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Old 11-23-2010, 07:25 AM   #16
johnsfine
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Quote:
Originally Posted by anishakaul View Post
Does the below design make sense ?
Sorry, not to me.
Quote:
The first linked list is the read only file containing the original text of the file in question. Each node contains 80 characters (a line)
What do you mean by a linked list is a file? Why are you implying 80 characters is a line?
I think the designs you might have read for keeping the original separate from the edits are not intended for undo (as you seem to have assumed) but for efficiency in reducing the original processing and storage costs of reading in the initial file. It appears you are defeating that purpose by breaking the original into nodes.

Quote:
The last linked list is the one in which user will append the changes or the new text.
I am unable to even guess what you meant by the rest of the design. Efficiently representing just the changes is not likely to be practical. Storing the text of only the changes is practical, but it should require a unified structure of pointers into changed and unchanged text that represents the current state of the partially edited file.
 
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Old 11-23-2010, 10:03 PM   #17
TheIndependentAquarius
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Thanks again for bothering to reply, John.

Quote:
Originally Posted by johnsfine View Post
Sorry, not to me.
I am sorry that I didn't state clearly what I meant.

Quote:
Originally Posted by johnsfine View Post
What do you mean by a linked list is a file?
This meant that the original contents of the file would be read into the first link list.

Quote:
Originally Posted by johnsfine View Post
I think the designs you might have read for keeping the original separate from the edits are not intended for undo (as you seem to have assumed) but for efficiency in reducing the original processing and storage costs of reading in the initial file. It appears you are defeating that purpose by breaking the original into nodes.
Yes, absolutely, I had a wrong understanding of that data structure. Now I do realize there is no need to break the first linklist into nodes!

Quote:
Originally Posted by johnsfine View Post
I am unable to even guess what you meant by the rest of the design. Efficiently representing just the changes is not likely to be practical. Storing the text of only the changes is practical, but it should require a unified structure of pointers into changed and unchanged text that represents the current state of the partially edited file.
The middle link list showing the pointers is not the actual design. In the actual design, of course, sets/groups of pointers would be made to represent different tasks. I am sorry for that confusion now.

Quote:
Originally Posted by johnsfine View Post
Why are you implying 80 characters is a line?
I had started a thread for knowing the maximum number number of characters which can be displayed in a screen: http://www.linuxquestions.org/questi...screen-844325/

and now I am thinking that if I denote new lines by keeping a pointer on the start of each line, then:
  • When the user wants to move one line up, we just have to jump to the next pointer, skipping the characters in between.
  • If according to that thread I take 80 chars maximum for a line, and the user shrinks the window, I'll just have to adjust the pointers to denote new lines rather than moving data.

Thanks again for your reply, I shall post here the final data structure design in a short duration.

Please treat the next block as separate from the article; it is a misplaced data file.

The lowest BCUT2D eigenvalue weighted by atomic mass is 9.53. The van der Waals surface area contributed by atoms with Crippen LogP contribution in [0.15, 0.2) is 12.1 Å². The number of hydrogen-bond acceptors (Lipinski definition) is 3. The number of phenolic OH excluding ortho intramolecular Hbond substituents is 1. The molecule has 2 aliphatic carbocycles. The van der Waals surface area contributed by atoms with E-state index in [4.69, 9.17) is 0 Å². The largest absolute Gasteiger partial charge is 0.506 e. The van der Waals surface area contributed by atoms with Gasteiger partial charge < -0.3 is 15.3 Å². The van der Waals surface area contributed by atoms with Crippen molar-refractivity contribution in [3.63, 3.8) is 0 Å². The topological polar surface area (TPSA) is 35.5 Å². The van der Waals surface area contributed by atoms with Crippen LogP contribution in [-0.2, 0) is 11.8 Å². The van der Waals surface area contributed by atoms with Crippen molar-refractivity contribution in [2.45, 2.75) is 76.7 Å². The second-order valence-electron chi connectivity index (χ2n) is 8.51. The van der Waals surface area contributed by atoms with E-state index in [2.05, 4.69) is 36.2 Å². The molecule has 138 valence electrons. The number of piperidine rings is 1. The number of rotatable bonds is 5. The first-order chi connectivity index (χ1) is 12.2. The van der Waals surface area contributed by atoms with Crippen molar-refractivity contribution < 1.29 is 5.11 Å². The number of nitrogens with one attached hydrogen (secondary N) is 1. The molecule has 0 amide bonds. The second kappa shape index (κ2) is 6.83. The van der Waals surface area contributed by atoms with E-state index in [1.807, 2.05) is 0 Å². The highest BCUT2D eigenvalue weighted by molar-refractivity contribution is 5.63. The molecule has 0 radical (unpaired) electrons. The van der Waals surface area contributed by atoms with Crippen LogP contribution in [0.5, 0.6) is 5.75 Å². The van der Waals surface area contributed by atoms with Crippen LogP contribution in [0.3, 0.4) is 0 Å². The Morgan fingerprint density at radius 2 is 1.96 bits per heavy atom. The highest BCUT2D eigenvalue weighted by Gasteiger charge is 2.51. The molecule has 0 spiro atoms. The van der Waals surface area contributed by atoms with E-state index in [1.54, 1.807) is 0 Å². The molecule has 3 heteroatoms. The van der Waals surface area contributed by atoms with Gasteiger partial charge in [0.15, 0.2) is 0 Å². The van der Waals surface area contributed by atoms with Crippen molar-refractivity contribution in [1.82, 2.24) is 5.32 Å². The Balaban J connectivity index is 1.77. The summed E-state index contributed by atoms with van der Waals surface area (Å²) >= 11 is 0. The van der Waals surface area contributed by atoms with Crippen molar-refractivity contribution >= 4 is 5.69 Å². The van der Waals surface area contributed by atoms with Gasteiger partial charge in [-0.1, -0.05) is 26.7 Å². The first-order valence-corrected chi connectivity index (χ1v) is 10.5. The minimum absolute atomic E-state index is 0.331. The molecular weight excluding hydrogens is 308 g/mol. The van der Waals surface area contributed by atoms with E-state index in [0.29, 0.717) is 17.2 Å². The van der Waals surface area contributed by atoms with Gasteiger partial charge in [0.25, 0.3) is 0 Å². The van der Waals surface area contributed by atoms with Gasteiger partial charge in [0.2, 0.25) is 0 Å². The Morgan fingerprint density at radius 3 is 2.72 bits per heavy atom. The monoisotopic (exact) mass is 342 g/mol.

Old 01-22-2011, 08:34 AM   #18
TheIndependentAquarius
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Does the following structure now makes sense?
Code:
struct deletionHandler
{
    /* 'ptrFirst' points to the character on the left of the character(s) to be deleted */
    char *ptrFirst;
    /* 'ptrSecond' points to the character on the right of the character(s) to be deleted */
    char *ptrSecond;
};

struct insertionHandler
{
    /* 'ptrFirst' points to the character on the left of the left of the cursor */
    char *ptrFirst;
    /* 'ptrSecond' points to the character to be inserted */
    char *ptrSecond;
    /* 'ptrThird' points to the character on the right of the left of the cursor */
    char *ptrThird;
};

/* The vectors acts as a stack (stack is used for maintaining undo's and redo's) to store the deletionHandler's/insertionHandler's objects */
vector <deletionHandler> deletionPointerStack;
vector <insertionHandler> insertionPointerStack;
The line pointers kept in another structure will point to the new line characters entered by user. Line numbers will be displayed according to those new line characters.
 
Old 03-08-2016, 12:24 PM   #19
dugan
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I think it's worth updating this thread to post this link:

A Brief Glance at How Various Text Editors Manage Their Textual Data
 
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Old 03-09-2016, 12:38 AM   #20
psionl0
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Darn! A necro thread.

There's little point in adding my thoughts then.
 
Old 01-03-2022, 09:05 AM   #21
dugan
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Just want to point something out.

A linked list is better for insertions and deletions only if you don't need to traverse the list to find the insertion or deletion point. If you do, then insertions and deletions become O(n) and their only advantage over dynamic arrays disappears.

That's why linked lists are typically used to implement data structures where you insert and delete from the beginning or end (stacks, queues, and deques), not where you insert and delete from the middle.

The link I posted above, which shows how actual text editors have actually done it, is still active. The TLDR is that "buffers", which is to say arrays, are more popular than linked lists.

And here's a blog entry on developing VSCode's text buffer: